Drosophila melanogaster also known as fruit fly is usually found around fruits that are not ripe or have become rotten. It has proved to be very useful in the study of genetics and inheritance of traits for several decades. In the 1900's, T.H. Morgan discovered sex-linkage and recombination using Drosophila in his studies. Ever since then, biologists have used fruit flies when carrying out genetic research and studies.
Other reasons they have been used by biologists are their small size, sexually dimorphic-nature, short generation time, easy-process to get them asleep, inexpensive and easy-to-access culture equipment among others.
Some traits that drosophila expresses are x-linked and among these traits include: wing length, wing shape, eye color, bar eye and body color. These traits are usually expressed in offspring depending on the sex of the parent. Usually, drosophila males possess the XY-chromosome pair and the females, the XX-chromosome pair. With this, the different eye colors of fruit flies were studied.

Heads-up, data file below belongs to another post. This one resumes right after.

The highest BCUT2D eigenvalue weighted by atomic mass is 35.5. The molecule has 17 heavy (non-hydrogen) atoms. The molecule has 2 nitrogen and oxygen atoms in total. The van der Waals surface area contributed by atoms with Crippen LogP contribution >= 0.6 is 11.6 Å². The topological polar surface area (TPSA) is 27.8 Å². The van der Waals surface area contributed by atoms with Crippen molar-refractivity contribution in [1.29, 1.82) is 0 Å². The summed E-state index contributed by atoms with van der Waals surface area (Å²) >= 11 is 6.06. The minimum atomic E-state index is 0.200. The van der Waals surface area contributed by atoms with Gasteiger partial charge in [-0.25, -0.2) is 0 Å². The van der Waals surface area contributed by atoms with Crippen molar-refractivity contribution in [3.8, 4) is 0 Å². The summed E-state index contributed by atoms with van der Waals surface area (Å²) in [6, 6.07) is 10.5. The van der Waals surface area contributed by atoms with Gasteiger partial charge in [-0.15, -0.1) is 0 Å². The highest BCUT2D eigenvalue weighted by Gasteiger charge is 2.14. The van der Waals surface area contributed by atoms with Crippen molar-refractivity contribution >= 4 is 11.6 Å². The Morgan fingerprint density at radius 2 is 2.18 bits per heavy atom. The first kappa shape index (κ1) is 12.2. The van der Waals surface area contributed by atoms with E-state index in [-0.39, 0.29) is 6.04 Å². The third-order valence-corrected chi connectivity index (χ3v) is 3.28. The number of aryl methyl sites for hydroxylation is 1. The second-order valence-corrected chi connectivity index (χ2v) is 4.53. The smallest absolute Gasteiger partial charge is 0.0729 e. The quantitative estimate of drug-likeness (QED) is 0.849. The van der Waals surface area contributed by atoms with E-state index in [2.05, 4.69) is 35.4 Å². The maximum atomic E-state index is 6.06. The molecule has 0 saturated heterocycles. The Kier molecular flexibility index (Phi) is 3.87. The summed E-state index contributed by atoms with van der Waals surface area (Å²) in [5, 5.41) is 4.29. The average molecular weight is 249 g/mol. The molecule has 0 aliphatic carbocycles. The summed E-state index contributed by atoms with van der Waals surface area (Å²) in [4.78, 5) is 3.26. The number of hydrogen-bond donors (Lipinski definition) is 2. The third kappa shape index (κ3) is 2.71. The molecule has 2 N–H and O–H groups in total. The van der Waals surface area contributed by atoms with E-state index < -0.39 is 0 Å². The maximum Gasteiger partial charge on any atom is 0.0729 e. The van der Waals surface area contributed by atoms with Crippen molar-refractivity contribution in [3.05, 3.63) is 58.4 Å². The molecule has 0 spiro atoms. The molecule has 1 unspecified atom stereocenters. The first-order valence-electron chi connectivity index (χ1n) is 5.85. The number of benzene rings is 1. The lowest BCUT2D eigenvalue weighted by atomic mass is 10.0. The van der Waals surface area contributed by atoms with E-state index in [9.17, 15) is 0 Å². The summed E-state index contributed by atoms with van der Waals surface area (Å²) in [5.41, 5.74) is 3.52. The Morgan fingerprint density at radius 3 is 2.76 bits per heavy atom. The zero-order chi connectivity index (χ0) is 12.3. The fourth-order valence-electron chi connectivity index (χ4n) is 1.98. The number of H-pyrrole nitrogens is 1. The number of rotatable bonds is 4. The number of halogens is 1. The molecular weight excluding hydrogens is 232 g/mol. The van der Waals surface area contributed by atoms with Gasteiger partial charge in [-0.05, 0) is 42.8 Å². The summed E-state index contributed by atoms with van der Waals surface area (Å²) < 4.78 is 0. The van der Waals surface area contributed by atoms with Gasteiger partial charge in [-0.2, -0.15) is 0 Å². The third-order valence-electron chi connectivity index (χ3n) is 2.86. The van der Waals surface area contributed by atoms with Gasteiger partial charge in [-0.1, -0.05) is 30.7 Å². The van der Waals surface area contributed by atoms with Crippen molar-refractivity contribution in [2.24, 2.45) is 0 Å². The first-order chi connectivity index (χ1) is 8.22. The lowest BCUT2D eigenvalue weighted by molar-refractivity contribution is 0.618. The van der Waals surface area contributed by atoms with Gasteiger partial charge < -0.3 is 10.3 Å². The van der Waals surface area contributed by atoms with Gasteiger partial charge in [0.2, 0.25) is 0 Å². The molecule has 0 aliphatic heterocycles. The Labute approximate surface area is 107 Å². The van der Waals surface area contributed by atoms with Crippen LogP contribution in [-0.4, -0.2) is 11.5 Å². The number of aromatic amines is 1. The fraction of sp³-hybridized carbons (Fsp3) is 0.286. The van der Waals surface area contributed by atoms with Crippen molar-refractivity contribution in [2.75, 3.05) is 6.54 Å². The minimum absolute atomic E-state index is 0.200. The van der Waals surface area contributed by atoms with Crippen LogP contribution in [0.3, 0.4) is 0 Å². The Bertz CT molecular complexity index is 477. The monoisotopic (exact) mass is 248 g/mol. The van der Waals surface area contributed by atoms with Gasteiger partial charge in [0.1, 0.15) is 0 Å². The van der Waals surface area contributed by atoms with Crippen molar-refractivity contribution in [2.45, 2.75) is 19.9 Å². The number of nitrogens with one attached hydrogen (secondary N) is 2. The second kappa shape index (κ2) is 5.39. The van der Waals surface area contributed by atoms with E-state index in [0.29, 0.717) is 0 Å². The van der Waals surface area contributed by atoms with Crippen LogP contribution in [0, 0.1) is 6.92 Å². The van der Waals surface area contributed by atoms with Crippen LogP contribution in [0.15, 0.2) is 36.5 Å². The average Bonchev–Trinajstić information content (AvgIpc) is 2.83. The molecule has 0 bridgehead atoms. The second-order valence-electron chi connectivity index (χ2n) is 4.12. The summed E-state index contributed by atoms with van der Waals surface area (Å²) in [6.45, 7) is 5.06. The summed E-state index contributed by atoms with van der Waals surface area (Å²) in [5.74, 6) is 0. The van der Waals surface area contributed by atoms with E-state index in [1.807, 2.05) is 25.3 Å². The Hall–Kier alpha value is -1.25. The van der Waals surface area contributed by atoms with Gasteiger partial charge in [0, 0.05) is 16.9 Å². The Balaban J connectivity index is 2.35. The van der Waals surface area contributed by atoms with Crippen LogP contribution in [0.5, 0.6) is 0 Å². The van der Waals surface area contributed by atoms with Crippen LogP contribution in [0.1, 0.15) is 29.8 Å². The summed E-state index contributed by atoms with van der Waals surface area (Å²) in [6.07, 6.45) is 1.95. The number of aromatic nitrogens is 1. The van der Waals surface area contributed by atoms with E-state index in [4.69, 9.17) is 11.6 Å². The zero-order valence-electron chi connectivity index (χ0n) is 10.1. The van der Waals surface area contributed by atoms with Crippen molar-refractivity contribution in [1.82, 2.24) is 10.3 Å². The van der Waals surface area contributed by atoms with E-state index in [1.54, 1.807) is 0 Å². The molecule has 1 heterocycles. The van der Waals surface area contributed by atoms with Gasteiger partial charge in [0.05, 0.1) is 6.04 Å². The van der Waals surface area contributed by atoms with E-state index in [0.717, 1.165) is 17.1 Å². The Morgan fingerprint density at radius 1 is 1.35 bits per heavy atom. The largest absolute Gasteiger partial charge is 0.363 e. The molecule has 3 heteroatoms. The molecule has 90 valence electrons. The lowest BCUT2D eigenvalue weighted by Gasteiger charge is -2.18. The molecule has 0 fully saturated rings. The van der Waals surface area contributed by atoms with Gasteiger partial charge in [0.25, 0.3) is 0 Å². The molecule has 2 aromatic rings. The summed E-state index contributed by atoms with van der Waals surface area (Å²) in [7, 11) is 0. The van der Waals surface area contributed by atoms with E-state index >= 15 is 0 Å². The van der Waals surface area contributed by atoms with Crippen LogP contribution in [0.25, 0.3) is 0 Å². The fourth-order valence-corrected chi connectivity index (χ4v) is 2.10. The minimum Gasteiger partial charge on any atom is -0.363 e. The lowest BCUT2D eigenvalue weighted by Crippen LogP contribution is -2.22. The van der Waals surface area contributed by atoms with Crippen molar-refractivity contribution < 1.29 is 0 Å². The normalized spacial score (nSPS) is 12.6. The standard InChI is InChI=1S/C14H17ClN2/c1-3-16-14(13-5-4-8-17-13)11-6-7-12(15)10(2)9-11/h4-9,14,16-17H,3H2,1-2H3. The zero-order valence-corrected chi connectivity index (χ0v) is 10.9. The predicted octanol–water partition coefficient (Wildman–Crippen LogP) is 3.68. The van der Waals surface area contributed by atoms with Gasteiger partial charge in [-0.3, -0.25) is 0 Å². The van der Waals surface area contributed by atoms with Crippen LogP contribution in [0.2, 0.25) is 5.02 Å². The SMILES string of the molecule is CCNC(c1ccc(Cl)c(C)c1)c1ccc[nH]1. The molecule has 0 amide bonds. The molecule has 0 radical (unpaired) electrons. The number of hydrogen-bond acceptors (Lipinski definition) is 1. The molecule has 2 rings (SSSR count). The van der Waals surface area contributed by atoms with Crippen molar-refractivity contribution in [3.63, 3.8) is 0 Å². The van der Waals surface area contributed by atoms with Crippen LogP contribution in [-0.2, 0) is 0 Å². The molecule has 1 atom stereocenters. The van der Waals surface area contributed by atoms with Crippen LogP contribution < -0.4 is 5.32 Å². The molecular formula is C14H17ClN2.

The wild-type fruit fly has its eye colored red and this trait is dominant to the fruit fly with a white eye color. It is important to note that eye color is found on the X-chromosome alone. Now, because of the hemizygous nature of males where they have just one allele for X-linked traits, a reciprocal cross will not produce offspring in the same genotypic and phenotypic ratios.
Consequently, the idea of dominance and recessiveness doesn't exactly apply to males in this case because of their hemizygous nature that makes then have just one copy of the gene on their X-chromosome and none on the Y-chromosome. Females on the other hand are in contrast with males because they have two copies of the trait on each of their X-chromosomes.